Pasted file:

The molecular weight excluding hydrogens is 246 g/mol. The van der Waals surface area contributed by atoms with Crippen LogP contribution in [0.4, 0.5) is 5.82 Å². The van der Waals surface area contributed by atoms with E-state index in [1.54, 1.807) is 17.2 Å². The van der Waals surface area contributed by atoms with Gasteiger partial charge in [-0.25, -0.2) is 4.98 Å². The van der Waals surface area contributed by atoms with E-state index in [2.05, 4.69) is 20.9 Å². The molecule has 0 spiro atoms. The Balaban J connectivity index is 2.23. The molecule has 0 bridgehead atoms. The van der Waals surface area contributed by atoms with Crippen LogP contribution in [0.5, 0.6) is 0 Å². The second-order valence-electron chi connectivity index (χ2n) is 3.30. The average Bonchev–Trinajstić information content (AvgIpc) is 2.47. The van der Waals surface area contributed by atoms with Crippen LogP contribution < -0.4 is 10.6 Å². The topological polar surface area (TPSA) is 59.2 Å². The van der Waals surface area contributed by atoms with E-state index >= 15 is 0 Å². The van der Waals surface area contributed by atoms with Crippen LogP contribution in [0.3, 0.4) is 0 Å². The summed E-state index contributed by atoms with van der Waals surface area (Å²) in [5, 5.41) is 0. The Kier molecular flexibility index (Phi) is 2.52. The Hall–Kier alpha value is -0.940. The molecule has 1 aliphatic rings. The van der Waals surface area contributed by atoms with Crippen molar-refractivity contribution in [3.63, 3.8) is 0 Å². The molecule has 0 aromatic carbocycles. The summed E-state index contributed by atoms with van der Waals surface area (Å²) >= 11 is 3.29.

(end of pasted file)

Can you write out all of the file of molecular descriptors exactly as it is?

The molecular weight excluding hydrogens is 246 g/mol. The van der Waals surface area contributed by atoms with Crippen LogP contribution in [0.4, 0.5) is 5.82 Å². The van der Waals surface area contributed by atoms with E-state index in [1.54, 1.807) is 17.2 Å². The van der Waals surface area contributed by atoms with Gasteiger partial charge in [-0.25, -0.2) is 4.98 Å². The van der Waals surface area contributed by atoms with E-state index in [2.05, 4.69) is 20.9 Å². The molecule has 0 spiro atoms. The Balaban J connectivity index is 2.23. The molecule has 0 bridgehead atoms. The van der Waals surface area contributed by atoms with Crippen LogP contribution in [0.5, 0.6) is 0 Å². The second-order valence-electron chi connectivity index (χ2n) is 3.30. The average Bonchev–Trinajstić information content (AvgIpc) is 2.47. The van der Waals surface area contributed by atoms with Crippen LogP contribution < -0.4 is 10.6 Å². The topological polar surface area (TPSA) is 59.2 Å². The van der Waals surface area contributed by atoms with E-state index >= 15 is 0 Å². The van der Waals surface area contributed by atoms with Crippen LogP contribution in [0.3, 0.4) is 0 Å². The summed E-state index contributed by atoms with van der Waals surface area (Å²) in [5, 5.41) is 0. The Kier molecular flexibility index (Phi) is 2.52. The Hall–Kier alpha value is -0.940. The molecule has 1 aliphatic rings. The van der Waals surface area contributed by atoms with Crippen molar-refractivity contribution in [3.63, 3.8) is 0 Å². The molecule has 0 aromatic carbocycles. The summed E-state index contributed by atoms with van der Waals surface area (Å²) >= 11 is 3.29.